Gene therapy using nanotubes enables functional recovery in stroke
Stroke is the second most common cause of death worldwide with over 80% of all stroke cases occurring as a result of an obstruction within a blood vessel supplying blood to the brain. Ischemic or traumatic brain injury can lead to the unwanted activation of a protein, caspase 3, which contributes to brain tissue loss. This "executioner" protein can be "switched off" through the use of siRNA - a molecule that obstructs the expression of genes. The challenge of delivering siRNA in sufficient quantities to specific brain regions was achieved through the use of nanotubes injected directly into the brain by high precision neurosurgical techniques.
These extraordinary nanometer-scale tubes of graphitic carbon are among the stiffest and strongest fibres known and have a structure that can have a length to- diameter ratio as large as 28,000,000:1. Similar to a syringe at the nanometer scale, nanotubes were used to transport siRNA and silence genes in the brain in an effective manner. A combination of this promising gene therapy approach with a cutting-edge nanoscale delivery system was able to demonstrate functional recovery in stroke-ridden animals.
Nanotubes carrying siRNA against Caspase-3 were injected in the part of cerebral cortex controlling the movement of the forelimb and stroke was induced in the treated cortex. The authors found that the treatment protected neuronal cells from death and promoted recovery in a behavioural test of motor coordination that is normally affected by this type of lesion. A similar dose of siRNA administered alone, without nanotubes, was not effective on neuronal death or motor performance indicating that nanotubes were responsible for the activity and functional recovery obtained.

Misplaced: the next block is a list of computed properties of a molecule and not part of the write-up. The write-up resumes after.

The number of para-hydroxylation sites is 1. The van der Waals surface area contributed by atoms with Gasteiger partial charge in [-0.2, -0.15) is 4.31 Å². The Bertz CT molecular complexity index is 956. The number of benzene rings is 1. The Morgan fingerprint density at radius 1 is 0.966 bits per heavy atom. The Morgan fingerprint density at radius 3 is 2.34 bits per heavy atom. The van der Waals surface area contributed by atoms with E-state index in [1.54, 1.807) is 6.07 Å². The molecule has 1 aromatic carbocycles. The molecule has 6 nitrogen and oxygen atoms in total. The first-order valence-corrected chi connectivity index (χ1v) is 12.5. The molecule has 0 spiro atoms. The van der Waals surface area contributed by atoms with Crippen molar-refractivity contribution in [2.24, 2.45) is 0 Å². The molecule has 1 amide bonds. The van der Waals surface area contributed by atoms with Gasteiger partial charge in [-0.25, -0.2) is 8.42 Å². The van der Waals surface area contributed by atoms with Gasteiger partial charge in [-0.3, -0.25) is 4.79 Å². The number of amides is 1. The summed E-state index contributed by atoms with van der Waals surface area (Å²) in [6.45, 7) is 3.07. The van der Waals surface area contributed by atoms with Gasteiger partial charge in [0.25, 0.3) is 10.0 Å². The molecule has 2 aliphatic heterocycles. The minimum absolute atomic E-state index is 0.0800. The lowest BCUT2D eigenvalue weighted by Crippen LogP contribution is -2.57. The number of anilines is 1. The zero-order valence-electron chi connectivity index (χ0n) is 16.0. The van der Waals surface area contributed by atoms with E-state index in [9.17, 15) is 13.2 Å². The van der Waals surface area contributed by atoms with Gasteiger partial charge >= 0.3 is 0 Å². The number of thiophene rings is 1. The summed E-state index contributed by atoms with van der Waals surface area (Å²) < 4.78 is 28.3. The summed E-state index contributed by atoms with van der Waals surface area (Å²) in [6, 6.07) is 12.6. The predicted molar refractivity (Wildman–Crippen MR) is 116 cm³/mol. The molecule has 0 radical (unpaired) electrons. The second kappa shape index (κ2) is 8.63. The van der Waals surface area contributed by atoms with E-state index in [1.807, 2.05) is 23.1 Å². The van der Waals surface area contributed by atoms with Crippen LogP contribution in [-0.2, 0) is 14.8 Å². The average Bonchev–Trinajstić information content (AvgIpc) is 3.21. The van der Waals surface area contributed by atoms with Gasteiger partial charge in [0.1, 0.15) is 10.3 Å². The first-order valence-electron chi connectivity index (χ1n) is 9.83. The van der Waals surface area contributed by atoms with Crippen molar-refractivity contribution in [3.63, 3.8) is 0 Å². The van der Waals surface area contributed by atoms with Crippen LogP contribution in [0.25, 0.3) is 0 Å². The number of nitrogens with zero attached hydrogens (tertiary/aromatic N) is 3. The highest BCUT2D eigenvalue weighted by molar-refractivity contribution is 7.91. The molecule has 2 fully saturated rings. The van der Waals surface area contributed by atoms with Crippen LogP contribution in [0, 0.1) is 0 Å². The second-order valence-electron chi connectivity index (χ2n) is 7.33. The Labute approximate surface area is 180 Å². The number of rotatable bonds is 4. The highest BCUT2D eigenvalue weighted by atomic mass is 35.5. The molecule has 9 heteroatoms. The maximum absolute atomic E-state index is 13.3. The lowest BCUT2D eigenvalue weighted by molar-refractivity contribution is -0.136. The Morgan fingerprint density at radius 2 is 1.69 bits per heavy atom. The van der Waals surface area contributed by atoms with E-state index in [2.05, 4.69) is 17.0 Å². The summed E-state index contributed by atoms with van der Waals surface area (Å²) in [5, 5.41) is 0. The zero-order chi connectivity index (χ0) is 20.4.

Professor Kostas Kostarelos, Chair of Nanomedicine and Head of the Centre for Drug Delivery Research said:
''We are delighted to see carbon nanotubes offer therapeutic options at the pre-clinical level, for debilitating and extremely challenging to intervene pathologies such as stroke. Still at very early stages towards their clinical development, carbon nanomaterials encourage us with their capabilities to transport biologically-active molecules intracellularly, even in the notoriously difficult to transfect neuronal tissue''.
The work was led by the Nanomedicine Lab at The School of Pharmacy, University of London and the Neuroscience Institute at the National Research Centre (CNR) in Pisa, Italy. It was supported partly by various European Commission FP6 and FP7 research grants and partly by an EPSRC 'Nanotechnology Grand Challenges: Healthcare' grant to Professor Kostarelos.
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